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I'm trying to implement file compression to an application. The application has been around for a while, so it needs to be able to read uncompressed documents written by previous versions. I expected that DeflateStream would be able to process an uncompressed file, but for GZipStream I get the "The magic number in GZip header is not correct" error. For DeflateStream I get "Found invalid data while decoding". I guess it does not find the header that marks the file as the type it is.

If it's not possible to simply process an uncompressed file, then 2nd best would be to have a way to determine whether a file is compressed, and choose the method of reading the file. I've found this link: http://blog.somecreativity.com/2008/04/08/how-to-check-if-a-file-is-compressed-in-c/, but this is very implementation specific, and doesn't feel like the right approach. It can also provide false positives (I'm sure this would be rare, but it does indicate that it's not the right approach).

A 3rd option I've considered is to attempt using DeflateStream, and fallback to normal stream IO if an exception occurs. This also feels messy, and causes VS to break at the exception (unless I untick that exception, which I don't really want to have to do).

Of course, I may simply be going about it the wrong way. This is the code I've tried in .Net 3.5:

Stream reader = new FileStream(fileName, FileMode.Open, readOnly ? FileAccess.Read : FileAccess.ReadWrite, readOnly ? FileShare.ReadWrite : FileShare.Read);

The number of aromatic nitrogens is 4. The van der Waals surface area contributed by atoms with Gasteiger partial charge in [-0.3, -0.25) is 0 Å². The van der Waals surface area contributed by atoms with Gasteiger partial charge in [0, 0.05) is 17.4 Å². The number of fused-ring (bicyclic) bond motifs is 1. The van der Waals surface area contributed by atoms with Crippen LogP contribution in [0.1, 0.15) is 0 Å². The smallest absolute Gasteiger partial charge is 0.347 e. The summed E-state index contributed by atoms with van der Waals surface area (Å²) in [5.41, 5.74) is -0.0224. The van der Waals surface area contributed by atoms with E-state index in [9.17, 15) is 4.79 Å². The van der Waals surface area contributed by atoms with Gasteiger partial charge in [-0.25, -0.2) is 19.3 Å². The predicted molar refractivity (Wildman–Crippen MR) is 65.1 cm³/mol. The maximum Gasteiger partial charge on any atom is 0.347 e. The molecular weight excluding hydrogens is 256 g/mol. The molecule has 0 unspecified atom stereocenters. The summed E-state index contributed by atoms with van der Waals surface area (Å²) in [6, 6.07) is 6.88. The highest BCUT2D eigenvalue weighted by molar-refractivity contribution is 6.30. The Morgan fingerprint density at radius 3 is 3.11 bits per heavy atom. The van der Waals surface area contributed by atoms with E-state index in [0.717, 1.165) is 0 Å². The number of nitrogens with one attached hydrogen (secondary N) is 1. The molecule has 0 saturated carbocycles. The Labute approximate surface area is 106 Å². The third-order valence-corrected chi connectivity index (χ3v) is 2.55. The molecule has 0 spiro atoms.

using (DeflateStream decompressedStream = new DeflateStream(reader, CompressionMode.Decompress))
    workspace = (Workspace)new XmlSerializer(typeof(Workspace)).Deserialize(decompressedStream);

    if (readOnly)
        workspace.FilePath = fileName;
        workspace.SetOpen(reader, fileName);

Any ideas?

Thanks! Luke.

share|improve this question
How about using a different file name or extension for your new file format? –  Thilo Sep 9 '10 at 10:24
I guess that would work (acts as a flag), but would rather avoid if poss, so that the end user doesn't have to know about more than one file extension for their documents. I'd also be interested to know if anyone has any other solutions, just to know whether this is a limitation of .Net, or whether I'm doing something wrong. Thanks though! –  Luke Sep 9 '10 at 10:31
"Trying to determine" if the file is compressed (through entropy, checking for non-ascii characters, whatever) is asking for trouble. You need a proper file header. Compressing your entire file means it's not an XML document anymore (and old versions of your app will bard trying to read it), so there's no reason you can't add a header :) –  snemarch Sep 9 '10 at 11:58

2 Answers 2

up vote 1 down vote accepted

Doesn't your file format have a header? If not, now is the time to add one (you're changing the file format by supporting compression, anyway). Pick a good magic value, make sure the header is extensible (add a version field, or use specific magic values for specific versions), and you're ready to go.

Upon loading, check for the magic value. If not present, use your current legacy loading routines. If present, the header will tell you whether the contents are compressed or not.


Compressing the stream means the file is no longer an XML document, and thus there's not much reason to expect the file can't contain more than your data stream. You really do want a header identifying your file :)